Enough Air Pollution: Extinction Rebellion UK stage die-in at the Science Museum

From 11am today, Extinction Rebellion UK turned the Making the Modern World gallery at the Science Museum in London into the scene of a die-in to highlight the effects of air pollution on our and our children’s health. The Science Museum Group accepts sponsorships from fossil fuel companies, with it’s children’s gallery Wonderlab sponsored by Norwegian energy company Equinor.

Wearing masks that read “Enough is Enough on Air Pollution,” and holding banners with facts demonstrating the links between air-pollution and serious health conditions, the diverse group which includes children as young as two, lay down in silence for 20 minutes. Once the die-in was concluded the silence was broken with speeches from parents, concerned about their children’s future.

Livestream here: 


Children taking part in the protest wore bespoke pollution masks made by crass artist Gee Vaucher, 3D – Massive Attack, Fashion Designer Bella Freud, artist and sculptor Gavin Turk and Turner Prize Winning artist Jeremy Deller. The masks were donated by the artists to Extinction Rebellion UK and will be auctioned later this year. The proceeds will be split between Extinction Rebellion and other groups working directly to end the harm caused to children by air pollution.

In 2015, Margaret Chan, former Director-General of World Health Organization (WHO), stated that WHO estimates that over 7 million people die from air pollution each year, making it the largest single environmental risk to health globally. Four and a half million of these deaths are due to outdoor air pollution. [1]

Each year in the UK, around 40,000 premature deaths are attributable to long term exposure to outdoor air pollution [2]. This is more than 100 deaths per day from cardiovascular problems, strokes and respiratory disease. There are around 9,400 excess deaths a year in London due to long term exposure to air pollution (from combined effect of PM2.5 particulates and nitrogen dioxide (NO2)). [3] Other health effects of long term exposure to air pollution include an increased risk of dementia and cognitive impairment, diabetes, and low birth weight and poor lung development in children.

The British government has repeatedly failed to tackle illegal levels of air pollution, and in May 2017 the UK was referred to the European Court of Justice over failure to take effective action. [4]

The families protesting today call on the government to start taking action now to reduce pollution levels in the UK. They demand that public and private institutions like the Science Museum declare a climate emergency, cut ties with the fossil fuel industry and tell the truth to the public about the climate and ecological emergency we are facing.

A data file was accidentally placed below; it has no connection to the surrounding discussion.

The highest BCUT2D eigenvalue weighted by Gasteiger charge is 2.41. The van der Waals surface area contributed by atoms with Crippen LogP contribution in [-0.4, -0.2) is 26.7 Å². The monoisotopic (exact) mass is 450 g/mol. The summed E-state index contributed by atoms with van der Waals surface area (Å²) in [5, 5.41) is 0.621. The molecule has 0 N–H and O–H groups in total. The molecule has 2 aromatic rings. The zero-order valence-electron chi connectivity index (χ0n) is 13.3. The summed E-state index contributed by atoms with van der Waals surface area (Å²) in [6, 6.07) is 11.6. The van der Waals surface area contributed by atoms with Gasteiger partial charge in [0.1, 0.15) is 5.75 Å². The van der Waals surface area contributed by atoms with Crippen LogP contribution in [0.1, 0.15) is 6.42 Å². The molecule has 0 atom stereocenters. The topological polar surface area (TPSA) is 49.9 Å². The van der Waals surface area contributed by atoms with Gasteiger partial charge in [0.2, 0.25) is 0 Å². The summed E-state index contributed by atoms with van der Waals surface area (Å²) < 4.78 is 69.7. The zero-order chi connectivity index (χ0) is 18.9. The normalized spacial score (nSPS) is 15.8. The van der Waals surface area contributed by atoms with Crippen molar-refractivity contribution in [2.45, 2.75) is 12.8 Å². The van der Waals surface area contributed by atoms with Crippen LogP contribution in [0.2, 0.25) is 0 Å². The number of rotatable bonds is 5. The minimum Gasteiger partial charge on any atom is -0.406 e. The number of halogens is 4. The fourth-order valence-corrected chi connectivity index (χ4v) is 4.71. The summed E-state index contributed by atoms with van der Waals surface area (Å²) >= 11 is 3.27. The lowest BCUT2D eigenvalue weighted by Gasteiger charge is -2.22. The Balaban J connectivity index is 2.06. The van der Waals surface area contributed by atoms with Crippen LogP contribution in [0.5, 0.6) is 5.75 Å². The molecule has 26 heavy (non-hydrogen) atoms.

Juliana Westcott, mother of two from Lewisham, said“I want my children, two and four years old, to be able to grow up in this amazing city without this meaning that I am putting their health at risk. We don’t want to leave the city – our lives are here in London – but it breaks my heart to know that when I go back home today, their lungs will be full with so much pollution from what was just supposed to be a fun family day out in a museum.”

Miranda Irwin, mother of two and teacher, said“Air pollution is a social justice issue. It’s silently poisoning our children and the poorest and most vulnerable in our society have no choice but to live and breathe in the worst affected areas.”

Dr Terry Matthews, a member of Doctors for Extinction Rebellion, said: “Breathing illegal toxic air from fossil fuel combustion causes deaths and hospital admissions from heart attacks, strokes and asthma. Air pollution also increases the risk of dementia, impaired brain function and depression; and miscarriage and infertility. Child development is delayed and child lung development can be reduced by around one tenth. 

“As we are surrounded by families today, my heart goes out to the most vulnerable who will suffer for many years to come from our failure to act on air pollution.”

RJ Frometa
Author: RJ Frometa

Head Honcho, Editor in Chief and writer here on VENTS. I don't like walking on the beach, but I love playing the guitar and geeking out about music. I am also a movie maniac and 6 hours sleeper.

About RJ Frometa

Head Honcho, Editor in Chief and writer here on VENTS. I don't like walking on the beach, but I love playing the guitar and geeking out about music. I am also a movie maniac and 6 hours sleeper.

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